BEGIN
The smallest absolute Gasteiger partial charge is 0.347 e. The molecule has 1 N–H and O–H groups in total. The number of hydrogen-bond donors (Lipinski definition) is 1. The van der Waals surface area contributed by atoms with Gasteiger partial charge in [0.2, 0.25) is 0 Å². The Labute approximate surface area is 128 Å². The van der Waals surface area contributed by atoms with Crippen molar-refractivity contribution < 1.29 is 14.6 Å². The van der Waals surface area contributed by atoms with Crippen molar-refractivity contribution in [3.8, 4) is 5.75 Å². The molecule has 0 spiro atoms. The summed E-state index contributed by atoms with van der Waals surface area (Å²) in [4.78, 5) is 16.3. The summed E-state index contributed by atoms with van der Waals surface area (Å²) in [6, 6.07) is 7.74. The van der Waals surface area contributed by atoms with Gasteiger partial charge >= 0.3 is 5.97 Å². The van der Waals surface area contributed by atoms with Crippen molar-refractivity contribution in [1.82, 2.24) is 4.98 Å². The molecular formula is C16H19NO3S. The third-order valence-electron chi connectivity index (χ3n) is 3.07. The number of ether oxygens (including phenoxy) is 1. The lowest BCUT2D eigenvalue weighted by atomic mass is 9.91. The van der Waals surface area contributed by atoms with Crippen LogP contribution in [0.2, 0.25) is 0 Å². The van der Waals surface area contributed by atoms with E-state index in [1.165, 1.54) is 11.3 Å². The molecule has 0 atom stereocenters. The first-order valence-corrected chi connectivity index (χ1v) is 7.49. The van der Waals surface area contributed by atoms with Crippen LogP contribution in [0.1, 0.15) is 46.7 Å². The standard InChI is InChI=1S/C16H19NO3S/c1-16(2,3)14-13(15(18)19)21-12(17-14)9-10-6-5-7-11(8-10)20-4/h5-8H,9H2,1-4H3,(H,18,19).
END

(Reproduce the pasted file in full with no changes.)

The smallest absolute Gasteiger partial charge is 0.347 e. The molecule has 1 N–H and O–H groups in total. The number of hydrogen-bond donors (Lipinski definition) is 1. The van der Waals surface area contributed by atoms with Gasteiger partial charge in [0.2, 0.25) is 0 Å². The Labute approximate surface area is 128 Å². The van der Waals surface area contributed by atoms with Crippen molar-refractivity contribution < 1.29 is 14.6 Å². The van der Waals surface area contributed by atoms with Crippen molar-refractivity contribution in [3.8, 4) is 5.75 Å². The molecule has 0 spiro atoms. The summed E-state index contributed by atoms with van der Waals surface area (Å²) in [4.78, 5) is 16.3. The summed E-state index contributed by atoms with van der Waals surface area (Å²) in [6, 6.07) is 7.74. The van der Waals surface area contributed by atoms with Gasteiger partial charge >= 0.3 is 5.97 Å². The van der Waals surface area contributed by atoms with Crippen molar-refractivity contribution in [1.82, 2.24) is 4.98 Å². The molecular formula is C16H19NO3S. The third-order valence-electron chi connectivity index (χ3n) is 3.07. The number of ether oxygens (including phenoxy) is 1. The lowest BCUT2D eigenvalue weighted by atomic mass is 9.91. The van der Waals surface area contributed by atoms with Crippen LogP contribution in [0.2, 0.25) is 0 Å². The van der Waals surface area contributed by atoms with E-state index in [1.165, 1.54) is 11.3 Å². The molecule has 0 atom stereocenters. The first-order valence-corrected chi connectivity index (χ1v) is 7.49. The van der Waals surface area contributed by atoms with Crippen LogP contribution in [0.1, 0.15) is 46.7 Å². The standard InChI is InChI=1S/C16H19NO3S/c1-16(2,3)14-13(15(18)19)21-12(17-14)9-10-6-5-7-11(8-10)20-4/h5-8H,9H2,1-4H3,(H,18,19).